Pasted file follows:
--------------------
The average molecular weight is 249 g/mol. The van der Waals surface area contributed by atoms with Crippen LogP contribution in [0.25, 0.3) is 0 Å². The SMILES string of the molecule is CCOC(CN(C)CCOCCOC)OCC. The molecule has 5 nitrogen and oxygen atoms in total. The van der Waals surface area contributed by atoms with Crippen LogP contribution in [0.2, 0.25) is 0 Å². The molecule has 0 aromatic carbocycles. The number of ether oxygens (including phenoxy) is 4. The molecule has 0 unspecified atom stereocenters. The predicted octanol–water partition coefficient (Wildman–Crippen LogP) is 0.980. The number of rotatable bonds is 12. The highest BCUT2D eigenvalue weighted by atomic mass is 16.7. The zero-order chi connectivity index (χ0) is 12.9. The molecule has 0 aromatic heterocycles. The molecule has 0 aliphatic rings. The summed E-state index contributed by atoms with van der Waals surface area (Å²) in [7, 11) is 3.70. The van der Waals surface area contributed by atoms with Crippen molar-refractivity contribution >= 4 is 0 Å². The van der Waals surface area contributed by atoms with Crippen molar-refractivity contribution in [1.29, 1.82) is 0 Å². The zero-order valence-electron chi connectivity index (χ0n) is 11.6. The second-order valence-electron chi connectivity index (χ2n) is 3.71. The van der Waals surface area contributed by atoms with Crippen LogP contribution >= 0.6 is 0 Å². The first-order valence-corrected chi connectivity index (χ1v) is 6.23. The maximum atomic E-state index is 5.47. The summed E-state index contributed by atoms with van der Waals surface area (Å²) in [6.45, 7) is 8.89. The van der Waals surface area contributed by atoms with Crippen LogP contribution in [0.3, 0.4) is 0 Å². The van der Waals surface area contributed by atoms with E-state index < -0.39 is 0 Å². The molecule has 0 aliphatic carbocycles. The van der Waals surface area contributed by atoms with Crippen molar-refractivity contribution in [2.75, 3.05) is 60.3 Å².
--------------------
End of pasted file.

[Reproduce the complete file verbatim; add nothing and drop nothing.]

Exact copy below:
The average molecular weight is 249 g/mol. The van der Waals surface area contributed by atoms with Crippen LogP contribution in [0.25, 0.3) is 0 Å². The SMILES string of the molecule is CCOC(CN(C)CCOCCOC)OCC. The molecule has 5 nitrogen and oxygen atoms in total. The van der Waals surface area contributed by atoms with Crippen LogP contribution in [0.2, 0.25) is 0 Å². The molecule has 0 aromatic carbocycles. The number of ether oxygens (including phenoxy) is 4. The molecule has 0 unspecified atom stereocenters. The predicted octanol–water partition coefficient (Wildman–Crippen LogP) is 0.980. The number of rotatable bonds is 12. The highest BCUT2D eigenvalue weighted by atomic mass is 16.7. The zero-order chi connectivity index (χ0) is 12.9. The molecule has 0 aromatic heterocycles. The molecule has 0 aliphatic rings. The summed E-state index contributed by atoms with van der Waals surface area (Å²) in [7, 11) is 3.70. The van der Waals surface area contributed by atoms with Crippen molar-refractivity contribution >= 4 is 0 Å². The van der Waals surface area contributed by atoms with Crippen molar-refractivity contribution in [1.29, 1.82) is 0 Å². The zero-order valence-electron chi connectivity index (χ0n) is 11.6. The second-order valence-electron chi connectivity index (χ2n) is 3.71. The van der Waals surface area contributed by atoms with Crippen LogP contribution >= 0.6 is 0 Å². The first-order valence-corrected chi connectivity index (χ1v) is 6.23. The maximum atomic E-state index is 5.47. The summed E-state index contributed by atoms with van der Waals surface area (Å²) in [6.45, 7) is 8.89. The van der Waals surface area contributed by atoms with Crippen LogP contribution in [0.3, 0.4) is 0 Å². The van der Waals surface area contributed by atoms with E-state index < -0.39 is 0 Å². The molecule has 0 aliphatic carbocycles. The van der Waals surface area contributed by atoms with Crippen molar-refractivity contribution in [2.75, 3.05) is 60.3 Å².